Unlike with images, embedded source, such as YouTube videos, won't necessarily format correctly unless both width and height are explicitly specified. And even then, things won't necessarily appear as expected.
This object has no explicit sizes set. At the time this was written, it ends up with the video having large amounts of black fill at the left and right.
This object has an explict width set, but it doesn't necessarily match the source height, and so ends up with large amoutns of black fill at the top and bottom.
This has an explict width and height set (in pixels) and displays reasonably well. But as with images, this size is permanently fixed, and will appear too large on low resolution devices and too small on high resolution devices.
This has an explicit width and height set (as percentage), but the height seems to be ignored, with various amounts of black fill on the left and right depending upon the current width of the displayed page.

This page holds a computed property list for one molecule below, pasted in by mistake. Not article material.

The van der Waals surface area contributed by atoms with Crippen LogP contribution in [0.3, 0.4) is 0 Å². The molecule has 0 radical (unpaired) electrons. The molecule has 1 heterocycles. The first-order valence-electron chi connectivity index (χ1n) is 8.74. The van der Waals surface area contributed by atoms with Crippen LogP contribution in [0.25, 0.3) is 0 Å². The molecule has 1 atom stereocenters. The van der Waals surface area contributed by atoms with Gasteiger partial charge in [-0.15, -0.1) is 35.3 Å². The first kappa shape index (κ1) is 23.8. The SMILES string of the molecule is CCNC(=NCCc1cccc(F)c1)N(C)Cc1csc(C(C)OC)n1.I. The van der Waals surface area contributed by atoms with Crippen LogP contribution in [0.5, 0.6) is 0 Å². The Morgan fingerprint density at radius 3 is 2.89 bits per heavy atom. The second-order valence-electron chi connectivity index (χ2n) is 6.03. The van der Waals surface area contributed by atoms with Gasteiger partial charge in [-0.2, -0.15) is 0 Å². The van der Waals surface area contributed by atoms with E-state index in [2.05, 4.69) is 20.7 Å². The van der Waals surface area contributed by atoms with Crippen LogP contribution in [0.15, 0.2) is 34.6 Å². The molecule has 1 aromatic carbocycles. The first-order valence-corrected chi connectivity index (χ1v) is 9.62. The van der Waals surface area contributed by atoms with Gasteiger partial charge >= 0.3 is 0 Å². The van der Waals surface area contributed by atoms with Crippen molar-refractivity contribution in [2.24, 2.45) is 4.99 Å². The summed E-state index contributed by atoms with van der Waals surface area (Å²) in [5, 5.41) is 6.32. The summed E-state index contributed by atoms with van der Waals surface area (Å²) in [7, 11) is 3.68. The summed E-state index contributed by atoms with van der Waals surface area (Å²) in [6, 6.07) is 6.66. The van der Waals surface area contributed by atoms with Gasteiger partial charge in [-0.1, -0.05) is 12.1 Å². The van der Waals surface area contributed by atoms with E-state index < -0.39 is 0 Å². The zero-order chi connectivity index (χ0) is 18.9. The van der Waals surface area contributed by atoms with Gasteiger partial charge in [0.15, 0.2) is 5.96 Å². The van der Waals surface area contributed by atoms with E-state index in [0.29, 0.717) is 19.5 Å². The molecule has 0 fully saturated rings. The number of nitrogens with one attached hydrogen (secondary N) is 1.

This has an explicit width and height set (as
It displays fairly well, and expands and contracts appropriately
if one changes the browser's font size.
To get page-relative scaling to work (i.e. the image expands and contracts when the window gets resized) some non-obvious tricks are necessary.
divto contain the video, with relative positioning, and sizes that are page-width percentages.
divwithin that, with a
margin-topof 75% (4/3) for NTSC or 56.25% (16/9) for HD, to force the size of the outer
div, include the
iframe, with absolute positioning, anchored (at top, bottom, left, and right) to position 0, and with 100% width and height to fit the outer
Note that as always, these CSS styles work only if the HTML code in the body contains no formatting instructions. Of course no good HTML code ever would, as its purpose is strictly to describe the content, not the appearance.